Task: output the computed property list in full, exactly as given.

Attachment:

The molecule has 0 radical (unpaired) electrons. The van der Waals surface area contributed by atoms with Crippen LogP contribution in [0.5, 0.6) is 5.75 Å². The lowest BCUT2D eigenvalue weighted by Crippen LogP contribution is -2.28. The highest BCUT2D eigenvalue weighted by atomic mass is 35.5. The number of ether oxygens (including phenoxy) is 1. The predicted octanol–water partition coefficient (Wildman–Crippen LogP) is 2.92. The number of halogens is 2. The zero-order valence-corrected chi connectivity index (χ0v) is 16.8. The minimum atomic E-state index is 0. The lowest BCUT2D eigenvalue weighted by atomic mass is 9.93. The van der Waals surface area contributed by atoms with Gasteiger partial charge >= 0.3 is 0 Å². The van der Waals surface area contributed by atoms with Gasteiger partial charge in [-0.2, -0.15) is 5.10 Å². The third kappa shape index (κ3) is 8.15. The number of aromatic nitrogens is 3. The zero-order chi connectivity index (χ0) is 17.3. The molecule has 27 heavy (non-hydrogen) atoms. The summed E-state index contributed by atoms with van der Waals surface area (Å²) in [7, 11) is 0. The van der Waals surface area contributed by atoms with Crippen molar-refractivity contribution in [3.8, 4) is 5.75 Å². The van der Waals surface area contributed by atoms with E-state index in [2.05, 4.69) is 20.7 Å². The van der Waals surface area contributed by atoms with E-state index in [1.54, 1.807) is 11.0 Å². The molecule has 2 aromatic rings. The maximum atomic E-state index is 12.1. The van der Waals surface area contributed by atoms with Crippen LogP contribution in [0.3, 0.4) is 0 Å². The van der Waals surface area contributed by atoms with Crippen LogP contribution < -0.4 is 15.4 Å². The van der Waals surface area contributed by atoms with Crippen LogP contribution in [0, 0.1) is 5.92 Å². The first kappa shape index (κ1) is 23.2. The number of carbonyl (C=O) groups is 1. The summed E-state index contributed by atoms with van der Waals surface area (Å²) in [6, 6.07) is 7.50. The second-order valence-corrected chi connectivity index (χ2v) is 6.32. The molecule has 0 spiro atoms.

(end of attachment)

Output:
The molecule has 0 radical (unpaired) electrons. The van der Waals surface area contributed by atoms with Crippen LogP contribution in [0.5, 0.6) is 5.75 Å². The lowest BCUT2D eigenvalue weighted by Crippen LogP contribution is -2.28. The highest BCUT2D eigenvalue weighted by atomic mass is 35.5. The number of ether oxygens (including phenoxy) is 1. The predicted octanol–water partition coefficient (Wildman–Crippen LogP) is 2.92. The number of halogens is 2. The zero-order valence-corrected chi connectivity index (χ0v) is 16.8. The minimum atomic E-state index is 0. The lowest BCUT2D eigenvalue weighted by atomic mass is 9.93. The van der Waals surface area contributed by atoms with Gasteiger partial charge >= 0.3 is 0 Å². The van der Waals surface area contributed by atoms with Gasteiger partial charge in [-0.2, -0.15) is 5.10 Å². The third kappa shape index (κ3) is 8.15. The number of aromatic nitrogens is 3. The zero-order chi connectivity index (χ0) is 17.3. The molecule has 27 heavy (non-hydrogen) atoms. The summed E-state index contributed by atoms with van der Waals surface area (Å²) in [7, 11) is 0. The van der Waals surface area contributed by atoms with Crippen molar-refractivity contribution in [3.8, 4) is 5.75 Å². The van der Waals surface area contributed by atoms with E-state index in [2.05, 4.69) is 20.7 Å². The van der Waals surface area contributed by atoms with E-state index in [1.54, 1.807) is 11.0 Å². The molecule has 2 aromatic rings. The maximum atomic E-state index is 12.1. The van der Waals surface area contributed by atoms with Crippen LogP contribution in [0.3, 0.4) is 0 Å². The van der Waals surface area contributed by atoms with Crippen LogP contribution < -0.4 is 15.4 Å². The van der Waals surface area contributed by atoms with Crippen LogP contribution in [0, 0.1) is 5.92 Å². The first kappa shape index (κ1) is 23.2. The number of carbonyl (C=O) groups is 1. The summed E-state index contributed by atoms with van der Waals surface area (Å²) in [6, 6.07) is 7.50. The second-order valence-corrected chi connectivity index (χ2v) is 6.32. The molecule has 0 spiro atoms.